How can employers protect staff from falling prey to pension scams?

pension scams

Need to know:

  • Employers are ideally placed to help increase financial literacy around pension scams.
  • Engaging employees and becoming a trusted source of information will empower staff to recognise fraudsters.
  • All communication channels need to be used to regularly alert employees about what to look for.

Since the introduction of pension freedoms in 2015, scams centring around pension transfers have become an increasingly common occurrence, predicted to have led to a possible £10 billion in losses.

As such, protecting individuals from pension scams is high on the public agenda, with the government planning to ban pensions cold-calling and unsolicited texts and emails later this year. It also intends to introduce a requirement that anyone who wants to access their pension pot will have to receive or expressly refuse guidance before they do so.

Additionally, a new publicly-funded debt, pensions and money guidance body will replace three existing statutory bodies: the Money Advice Service, the Pensions Advisory Service and Pension Wise.

These changes aim to tackle some of the most common routes fraudsters use to prey on pension members, but in a world where scammers are fast to adapt and legislation slow to follow, employers should step in to fill the gaps in their employees’ protection.

Increasing financial literacy

Fraudsters prey on low levels of financial literacy, says Dale Critchley, technical reform manager at Aviva.

“Providing financial education is key,” he continues. “[Employees] need to know that if an investment sounds too good to be true, then it is. Employees need to understand what a regulated product is and whether a financial adviser is regulated. Get them to know what the different types of investments are. If [employers] raise financial literacy, people are better able to protect themselves.”

Oliver Topping, associate at Sackers, agrees: “Awareness can help employees resist an approach from a person, or a cold call, and help them realise a transfer isn’t in their best interest.”

Becoming a trusted employer

Individuals are more likely to listen to their employer than the pension provider, which can be seen as having a vested interest.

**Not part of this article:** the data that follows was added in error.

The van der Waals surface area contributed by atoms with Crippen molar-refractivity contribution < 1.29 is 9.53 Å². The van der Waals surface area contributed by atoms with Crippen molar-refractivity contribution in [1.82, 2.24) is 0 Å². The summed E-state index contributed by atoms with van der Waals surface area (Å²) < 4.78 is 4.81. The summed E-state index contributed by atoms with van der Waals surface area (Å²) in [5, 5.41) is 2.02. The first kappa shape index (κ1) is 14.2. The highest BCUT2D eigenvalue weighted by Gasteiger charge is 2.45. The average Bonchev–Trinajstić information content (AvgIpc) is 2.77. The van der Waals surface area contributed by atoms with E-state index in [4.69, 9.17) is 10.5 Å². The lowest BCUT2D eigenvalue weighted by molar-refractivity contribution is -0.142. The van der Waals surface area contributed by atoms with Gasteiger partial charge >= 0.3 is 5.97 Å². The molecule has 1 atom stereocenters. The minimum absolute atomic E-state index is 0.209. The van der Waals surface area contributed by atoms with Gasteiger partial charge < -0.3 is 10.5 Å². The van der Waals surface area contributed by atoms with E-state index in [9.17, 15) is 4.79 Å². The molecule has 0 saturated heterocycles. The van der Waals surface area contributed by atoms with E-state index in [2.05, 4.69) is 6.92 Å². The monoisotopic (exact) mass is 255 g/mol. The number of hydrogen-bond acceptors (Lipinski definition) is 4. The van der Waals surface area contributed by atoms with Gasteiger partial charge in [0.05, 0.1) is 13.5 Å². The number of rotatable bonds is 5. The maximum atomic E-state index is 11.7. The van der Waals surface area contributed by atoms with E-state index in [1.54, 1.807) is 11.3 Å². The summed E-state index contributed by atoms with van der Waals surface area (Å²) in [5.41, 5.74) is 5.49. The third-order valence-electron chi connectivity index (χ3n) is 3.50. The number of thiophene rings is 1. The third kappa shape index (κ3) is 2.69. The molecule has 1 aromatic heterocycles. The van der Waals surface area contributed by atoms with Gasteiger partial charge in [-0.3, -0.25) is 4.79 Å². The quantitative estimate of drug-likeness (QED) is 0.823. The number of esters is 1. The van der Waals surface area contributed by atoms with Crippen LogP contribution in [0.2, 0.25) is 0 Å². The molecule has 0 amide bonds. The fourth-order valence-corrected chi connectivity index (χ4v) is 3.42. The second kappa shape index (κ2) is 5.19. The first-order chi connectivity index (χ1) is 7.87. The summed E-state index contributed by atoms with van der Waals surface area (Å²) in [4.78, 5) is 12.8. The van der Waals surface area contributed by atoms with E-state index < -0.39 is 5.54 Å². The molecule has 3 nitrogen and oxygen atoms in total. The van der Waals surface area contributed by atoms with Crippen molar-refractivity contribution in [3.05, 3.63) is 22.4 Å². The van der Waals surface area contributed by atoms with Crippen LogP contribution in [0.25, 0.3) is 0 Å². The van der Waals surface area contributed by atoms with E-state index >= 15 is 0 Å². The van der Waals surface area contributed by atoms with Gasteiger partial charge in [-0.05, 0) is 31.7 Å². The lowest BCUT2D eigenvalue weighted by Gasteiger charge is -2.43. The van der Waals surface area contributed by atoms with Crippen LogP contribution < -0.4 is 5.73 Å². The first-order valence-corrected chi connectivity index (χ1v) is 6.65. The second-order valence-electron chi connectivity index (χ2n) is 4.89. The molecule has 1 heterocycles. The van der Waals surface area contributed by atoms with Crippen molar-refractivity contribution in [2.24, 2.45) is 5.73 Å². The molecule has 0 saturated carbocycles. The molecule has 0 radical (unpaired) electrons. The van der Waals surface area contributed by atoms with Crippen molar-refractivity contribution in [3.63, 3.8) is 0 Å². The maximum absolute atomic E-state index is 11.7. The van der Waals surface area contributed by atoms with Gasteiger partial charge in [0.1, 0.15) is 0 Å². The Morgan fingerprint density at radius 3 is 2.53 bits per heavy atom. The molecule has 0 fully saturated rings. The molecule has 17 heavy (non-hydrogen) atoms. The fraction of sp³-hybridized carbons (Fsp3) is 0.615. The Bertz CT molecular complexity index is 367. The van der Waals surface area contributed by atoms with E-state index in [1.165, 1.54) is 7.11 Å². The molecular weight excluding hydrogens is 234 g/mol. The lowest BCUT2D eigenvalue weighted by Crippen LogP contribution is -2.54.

“We may say something about the transfer isn’t right, but the customer thinks we’re saying that out of self-interest,” Critchley explains. “The employer is seen as the honest broker; there is nothing in it for them, therefore it’s more of a trusted message.”

Employers could even employ their own Financial Conduct Authority (FCA)-registered financial adviser to help employees make good decisions.

Karen Bolan, head of engagement for pensions at AHC, adds: “The scammer will portray themselves as the champion of the employee, while the employer is ‘keeping’ all [their] money, so it’s important the employer makes sure they’re the trusted source by putting out factual information as often as possible. Don’t just use the pensions channel, use the corporate and HR channels to talk about the issues.

“Employers can be fearful about talking about pensions, but they shouldn’t be afraid; they need to be the protector.”

It is far more difficult to stop a scam than prevent it, warns Michelle Cracknell, chief executive, The Pensions Advisory Service (TPAS). “The member will have been lured by big numbers, seemingly exciting investments or access to more money. We’d encourage employers to raise awareness of scams by sharing some of the horror stories, and suggest that the members are given a secondary warning when they make a transfer request.”

Out of the ordinary investments

There is plenty of information available for employers via the FCA, Pension Wise, Pensions Advisory Service and The Pensions Regulator, all highlighting the types of investments employees might be susceptible to.